Union rank and file, especially on the docks, in the mills, and manufacturing plants are tough and don’t suffer fools. They protect each other, and stand up for what they feel is right. After years of seeing their jobs depleted, being turned away at the hiring halls, and struggling to feed their families, they’d had enough. These folks would have voted for Bernie, because he represented dumping the neo-liberal bosses off their backs, AND a change toward a more egalitarian society. With no Bernie in the picture because of Democratic Party elite-fuckery, they were left with another populist voice, as batshit crazy as it was. Workers strike when wages and conditions get bad, and conditions had gotten bad enough. So the typically Dem voting workers decided to go on strike, and it cost Clinton the election.
The problem. Trump’s campaign hinged one primary narrative: The political establishment abandoned the working class and he was going to bring the jobs back.
This, like a lot of what he says, flies in the face of reality. He said the Globalist Democrats let the jobs go overseas because of these damn dirty trade deals. He spoke specifically about manufacturing and coal in many of his speeches. Well the truth is: manufacturing jobs in a lot of cases were given to robots, not Chinese workers. Coal jobs went away because coal is old technology and the oil industry is phasing it out and moving toward shale.
The truth is that capitalism left the working class behind, and the Neo-liberal politicians on both sides of the aisle did nothing to stop it. Communities, people, and the environment are all externalities to capitalism, and aren’t reflected in the bottom lines that shareholders see. If I have 80 workers that can be replaced by 5 robots, I’m going to save a lot of money on payroll. That’s going to increase profits and I’m going to get a fat bonus. I don’t care about what those layoffs do to the community because that just doesn’t have an impact on the company I’m in charge of.
This is a bill of goods Trump sold the working class though. He can’t make those jobs come back. They’re gone for good – and I haven’t seen any indication that he’s the kind of person who could negotiate the bi-partisan effort that would be required to either create retraining and reeducation programs in these hard hit areas – or – to create a jobs program that would create new opportunities nationwide to rebuild our failing infrastructure. Many, much better politicians [Obama] have promised these very things and have not been able to deliver.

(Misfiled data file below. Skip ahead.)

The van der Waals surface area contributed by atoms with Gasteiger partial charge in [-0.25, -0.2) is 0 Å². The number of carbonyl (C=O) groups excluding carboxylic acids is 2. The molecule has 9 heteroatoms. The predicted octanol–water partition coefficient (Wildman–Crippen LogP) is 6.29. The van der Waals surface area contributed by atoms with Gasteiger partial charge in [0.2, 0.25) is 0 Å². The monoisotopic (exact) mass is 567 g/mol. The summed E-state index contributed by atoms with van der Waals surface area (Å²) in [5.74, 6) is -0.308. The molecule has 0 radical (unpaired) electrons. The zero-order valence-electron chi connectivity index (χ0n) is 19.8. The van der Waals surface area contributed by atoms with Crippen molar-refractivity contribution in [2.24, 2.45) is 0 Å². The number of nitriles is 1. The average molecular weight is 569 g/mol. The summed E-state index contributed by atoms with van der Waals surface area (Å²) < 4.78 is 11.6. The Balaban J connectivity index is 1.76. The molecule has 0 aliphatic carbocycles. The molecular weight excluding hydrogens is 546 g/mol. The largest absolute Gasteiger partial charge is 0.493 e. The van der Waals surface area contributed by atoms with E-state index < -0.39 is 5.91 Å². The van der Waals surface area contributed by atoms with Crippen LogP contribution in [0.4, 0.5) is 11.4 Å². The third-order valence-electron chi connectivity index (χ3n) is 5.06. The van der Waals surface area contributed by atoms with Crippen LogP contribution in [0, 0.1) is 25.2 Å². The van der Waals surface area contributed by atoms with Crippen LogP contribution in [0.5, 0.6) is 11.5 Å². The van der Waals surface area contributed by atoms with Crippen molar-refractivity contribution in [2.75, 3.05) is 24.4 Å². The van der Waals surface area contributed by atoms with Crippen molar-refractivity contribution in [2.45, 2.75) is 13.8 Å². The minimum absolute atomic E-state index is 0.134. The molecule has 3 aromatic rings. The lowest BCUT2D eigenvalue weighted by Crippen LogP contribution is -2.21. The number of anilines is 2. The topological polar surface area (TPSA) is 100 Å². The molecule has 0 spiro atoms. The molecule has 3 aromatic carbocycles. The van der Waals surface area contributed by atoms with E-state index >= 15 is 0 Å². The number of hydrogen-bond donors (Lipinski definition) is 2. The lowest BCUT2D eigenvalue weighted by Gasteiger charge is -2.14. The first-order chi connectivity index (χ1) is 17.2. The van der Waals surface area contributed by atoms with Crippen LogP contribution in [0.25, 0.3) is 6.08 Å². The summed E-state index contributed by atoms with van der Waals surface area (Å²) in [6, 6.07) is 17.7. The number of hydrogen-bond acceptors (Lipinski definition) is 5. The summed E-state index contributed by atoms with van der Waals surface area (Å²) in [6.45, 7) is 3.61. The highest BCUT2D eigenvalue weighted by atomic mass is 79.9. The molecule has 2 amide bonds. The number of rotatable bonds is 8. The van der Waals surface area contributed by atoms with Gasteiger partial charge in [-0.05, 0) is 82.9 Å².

So while I don’t believe that these working class whites voted for Trump because they’re all the kind of overt racists that liked his nationalistic, xenophobic, homophobic, racist, sexist message… I DO think they were willing to overlook it his rhetoric [and that’s just as harmful].
I heard somebody say after the election: Clinton supporters took Trump literally but not seriously and Trump voters took him seriously but not literally. That is to say they took him at his word that he’d shake up the establishment, but they didn’t take every word he said literally – the majority thought he was a goofy gaffe machine.
We can’t undo the severe impact of Trump’s words – the hate crimes, or the fear of further reprisal, that families will be torn apart, benefits stripped, and rights taken away. We can band together though, and we can try to reach out to our working class and rural neighbors and show them some love. We’re in this mess because we let ourselves get closed off to the world outside our bubbles. Rural folks, just minutes away from our own communities, were written off as dumb, racist, hicks – and they wrote us off as snobby, bourgeoisie, city-slickers. But the truth is, we’re all the same in that we’re all different. These labels don’t apply universally to anybody, and we should really make the effort to get to know each other on a personal level, and support each other. That’s how we beat Trumpism and the wave of white supremacy. hate, and other ugliness that his election has brought and will keep bringing. We’re not enemies, but we’ve been divided, and that cannot stand.
I hope you’re all doing as well as you can, in these times.